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Antwerpen, Juli 1939; v.l.: Felicitas und Thomas Gumpel, Gert Koppel, Kurt Gumpel
© Gert Koppel - Archiv Ursula Randt

Thomas Gumpel * 1931

Loehrsweg 2 (Hamburg-Nord, Eppendorf)

JG. 1931

further stumbling stones in Loehrsweg 2:
Felicitas Gumpel, Gertrud Gumpel, Kurt Gumpel

Gertrud Gumpel, née Koppel, born 8 Nov. 1898, deported 20 July 1942 to Auschwitz
Kurt Gumpel, born 10 Mar. 1924, deported 20 July 1942 to Auschwitz
Felicitas Gumpel, born 9 Apr. 1929, deported 23 Sep. 1942 to Auschwitz
Thomas Gumpel, born 15 Jan. 1931, deported 23 Sep. 1942 to Auschwitz

Gertrud Gumpel was born on 8 November 1898 in Hamburg. Her parents were Max and Amalie Koppel. She and her husband Berthold (*21 May 1896) had three children: Kurt (*10 March 1924), Felicitas (*9 April 1929) and Thomas (*15 January 1931).

Berthold Gumpel was a general manager at the Arnold Bernstein shipping company. In early 1937 he travelled to Antwerp as a company representative, because the company planned to transfer its main offices there in order to forestall its "Aryanization.” While he was there he learned that Arnold Bernstein and several other Jewish employees had been arrested on suspicion of foreign exchange offenses. Berthold Gumpel decided to stay in Belgium and to send for his wife and children. They had already given up their apartment in Hamburg and sold all of their furniture when the Nazis withdrew his wife’s and children’s passports.

Gertrud Gumpel and her two youngest children Felicitas and Thomas moved in with her brother John Koppel and his family at Klosterallee 26. The eldest son Kurt was already at a boarding school in Belgium.

In August 1937, Gertrud Gumpel was finally able to procure travel documents for herself and her children, so that they could join her husband in Antwerp. The family was only reunited for a short time, however, since Berthold Gumpel travelled to New York shortly after their arrival. His former employer, Arnold Bernstein, had emigrated to New York after his release from prison, and had founded a new company, where he had offered Gumpel a position. The US only allowed Gumpel to enter the country, so the family once again had to remain behind and wait until they could follow later.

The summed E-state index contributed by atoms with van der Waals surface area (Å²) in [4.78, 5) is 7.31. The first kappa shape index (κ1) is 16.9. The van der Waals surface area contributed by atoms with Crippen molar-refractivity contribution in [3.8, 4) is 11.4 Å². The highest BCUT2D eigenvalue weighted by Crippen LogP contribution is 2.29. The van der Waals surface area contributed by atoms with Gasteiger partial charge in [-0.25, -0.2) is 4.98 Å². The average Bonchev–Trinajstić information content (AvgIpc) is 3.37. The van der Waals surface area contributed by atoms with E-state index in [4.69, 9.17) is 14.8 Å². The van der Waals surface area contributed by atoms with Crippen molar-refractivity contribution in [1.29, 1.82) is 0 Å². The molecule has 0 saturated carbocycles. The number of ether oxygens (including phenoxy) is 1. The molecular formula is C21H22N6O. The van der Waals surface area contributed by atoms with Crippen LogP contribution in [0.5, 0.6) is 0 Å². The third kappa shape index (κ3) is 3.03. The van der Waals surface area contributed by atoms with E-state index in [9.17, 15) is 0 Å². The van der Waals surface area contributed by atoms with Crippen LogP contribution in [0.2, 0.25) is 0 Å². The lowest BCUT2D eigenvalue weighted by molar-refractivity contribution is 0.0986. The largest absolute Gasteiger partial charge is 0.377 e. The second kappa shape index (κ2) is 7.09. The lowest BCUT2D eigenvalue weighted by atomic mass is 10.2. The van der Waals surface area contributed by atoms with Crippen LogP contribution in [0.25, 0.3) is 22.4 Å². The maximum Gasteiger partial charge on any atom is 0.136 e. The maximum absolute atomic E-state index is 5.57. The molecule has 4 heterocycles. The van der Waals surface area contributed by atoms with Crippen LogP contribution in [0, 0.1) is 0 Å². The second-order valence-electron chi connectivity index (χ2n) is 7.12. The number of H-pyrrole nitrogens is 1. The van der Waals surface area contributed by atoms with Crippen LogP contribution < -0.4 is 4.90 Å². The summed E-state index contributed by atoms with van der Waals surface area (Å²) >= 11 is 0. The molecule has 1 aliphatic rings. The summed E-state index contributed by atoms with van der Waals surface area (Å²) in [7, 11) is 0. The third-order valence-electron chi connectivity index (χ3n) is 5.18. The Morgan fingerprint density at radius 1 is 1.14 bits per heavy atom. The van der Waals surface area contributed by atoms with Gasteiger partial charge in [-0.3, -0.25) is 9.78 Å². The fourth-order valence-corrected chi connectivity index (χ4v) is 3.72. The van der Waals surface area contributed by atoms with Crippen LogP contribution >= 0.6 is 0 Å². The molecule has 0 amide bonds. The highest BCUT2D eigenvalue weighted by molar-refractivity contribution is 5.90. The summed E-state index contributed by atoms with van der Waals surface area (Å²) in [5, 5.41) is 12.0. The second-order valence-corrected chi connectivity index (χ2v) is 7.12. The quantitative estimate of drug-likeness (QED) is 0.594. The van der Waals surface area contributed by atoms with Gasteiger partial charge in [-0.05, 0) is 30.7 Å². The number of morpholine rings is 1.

Their hopes were rudely dashed, however, when the German Wehrmacht invaded Belgium on 10 May 1940. The first deportations of Jews from the Netherlands began a short time later, and Gertrud Gumpel decided to attempt to flee to Portugal, where she hoped to be able to travel to New York with the help of an acquaintance of her husband’s. The escape attempt failed, and ended in the camps at Drancy and Angers, France.

The last sign of life of the family is a letter from Felicitas and Thomas to their grandmother, dated 16 July 1942:
"… this morning Mommy and Kurt went away with some others to work, but they’re staying in France…”
Thomas added a few lines at the end of the letter:
"Dear Grandma, at these tidings I think I cried like never before, but now our father is gone, our mother is gone, I’m writing these few lines with tears in my eyes. Hugs and kisses, Your Tommy”

[Note: The original letters, written in German, are full of spelling mistakes. This is due to the fact that the children only attended school in Germany for a short time.]

Gertrud Gumpel and her son Kurt were deported from Angers to Auschwitz in Convoy 8 on 20 July 1942. Felicitas and Thomas followed on 23 September 1942 from Drancy in Convoy 36.

Four Stolpersteine were placed in the sidewalk in front of their former apartment at Loerhsweg 2 in their memory.

Translator: Amy Lee

Kindly supported by the Hermann Reemtsma Stiftung, Hamburg.

© Johann-Hinrich Möller

Quellen: Gert Koppel, Untergetaucht, Braunschweig 1999, S. 38 ff, 98 ff., 222 ff., 232 und 236; Staatsarchiv Hamburg, 522-1 Jüdische Gemeinden, 992 b, Kultussteuerkarten Nr. 4865 und Nr. 5132; Bajohr, Frank, ‚Arisierung’ in Hamburg: die Verdrängung der jüdischen Unternehmer 1933–1945, Hamburg 1997, S. 204 ff.;
Jürgen Sielemann, Hamburger jüdische Opfer des Nationalsozialismus, Hamburg 1995

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